Ethical arguments about the use of drones and how they fit within our values fail to consider the technological transformation that have allowed them to confound our expectations. Right now, Australia is engaged in a debate over the ethical implications of using armed drones. This debate has already formed into two sides. Each of these positions mirror the way in which the debate has unfolded within other countries and how those countries have deployed drones. Unfortunately, the nature of drones confounds our ethical measurements because we have few precedents to look to, aside from the international examples of other states. This relies on a prescriptive understanding of drones’ capability when their evolution to this point defies such an approach.
Drones were initially developed for reconnaissance, however the United States found an exploitable capability that could be rapidly adjusted within the contemporary battlespace. Australian analysts, by placing the use of drones within this context, fail to engage with the adjustable mindset that allowed those states that have deployed drones to adapt them to their needs. Basically, this means that commentators are buying into a debate, rather than understanding how technology is shaping the contemporary battlespace.
Behind the success of drones on the battlefield, lie a range of factors. Drones leveraged cheap platforms and emerging technology to create a highly adaptable capability that could easily be deployed in large numbers quickly. Australian commentators, however, treat drones as an end state, when in reality, the platform is anything but.
Going forward, we must first establish an understanding of three key advantages of drones. First, that drones are inexpensive when compared to alternative manned platforms. As such, the technology has the capacity to be an asymmetric advantage as the cost of increasing numbers is less than it is with other platforms. A Landing Helicopter Dock might provide a great advantage within its battlespace but it cannot be cheaply turned from one into ten thousand. Drone technology can find a point of success and be rapidly expanded. This factor in and of itself speaks to how this technology overruns our expectations.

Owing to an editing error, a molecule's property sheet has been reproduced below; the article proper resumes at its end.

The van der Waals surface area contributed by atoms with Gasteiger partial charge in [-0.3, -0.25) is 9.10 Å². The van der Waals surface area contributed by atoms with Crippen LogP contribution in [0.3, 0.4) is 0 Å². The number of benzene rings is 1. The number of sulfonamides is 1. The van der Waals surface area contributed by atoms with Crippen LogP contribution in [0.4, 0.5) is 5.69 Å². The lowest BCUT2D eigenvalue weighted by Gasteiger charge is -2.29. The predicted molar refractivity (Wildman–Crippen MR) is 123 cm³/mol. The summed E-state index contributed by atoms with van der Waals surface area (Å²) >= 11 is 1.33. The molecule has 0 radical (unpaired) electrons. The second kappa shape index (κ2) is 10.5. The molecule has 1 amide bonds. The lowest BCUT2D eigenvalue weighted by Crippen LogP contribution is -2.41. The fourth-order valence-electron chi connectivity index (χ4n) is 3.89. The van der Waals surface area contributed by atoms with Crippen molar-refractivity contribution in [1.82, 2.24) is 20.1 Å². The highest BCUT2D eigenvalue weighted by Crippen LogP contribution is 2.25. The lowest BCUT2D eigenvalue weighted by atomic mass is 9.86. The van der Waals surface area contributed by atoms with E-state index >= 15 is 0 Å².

Second, drones offer the ability to loiter over targets for longer than traditional aircraft. This allows drones to offer longer periods of support and surveillance over targets and to establish pattern-of-life information.
Finally, drones can be modified to suit user requirements. Not all drones are alike but the technology is easily adapted to suit the needs of defense. Just as drones switched rapidly from surveillance platforms to targeted killings the technology can be equally leveraged by the Australian Defense Force to meet identified capability shortfalls on shorter notice than is needed with other competing technologies. As such, taken together, many of the articles about the decision to acquire drones evaluates them through the lens of a single use.
Overall, none of the three factors discussed above makes the debate over employment of drones in target killings a necessary outgrowth of capability. As such, a large part of the debate presupposes this specific use and as such fails to consider the factors that made drones successful. Drones are employed outside of their standard mission profile by the United States in targeted killings because that is how they adapted the technology to the complex battlespace environment. This is not the only thing that the ADF would look for when deciding to acquire armed drones. The ADF, for its part, should be looking to leverage the underlying technology. None of the three factors discussed above necessitate the use of this capability in a campaign of targeted killing. Rather, they could be adapted to a more local context such as supporting troops or as a simple air support force multiplier.
By approaching this debate through the single lens of the targeted killing campaign we fail to holistically assess the capability offered by armed drones.
Robert Potter is a PhD Candidate at the University of Queensland. Previously he was a Visiting Scholar at Columbia University and took part in a research program in North Korea and China in 2013. Follow him on Twitter @rpotter_9. Chris Sheahan is a former Australian Army Officer who works as a security consultant for Ludus Resources Group. Follow him on Twitter @cj_sheahan.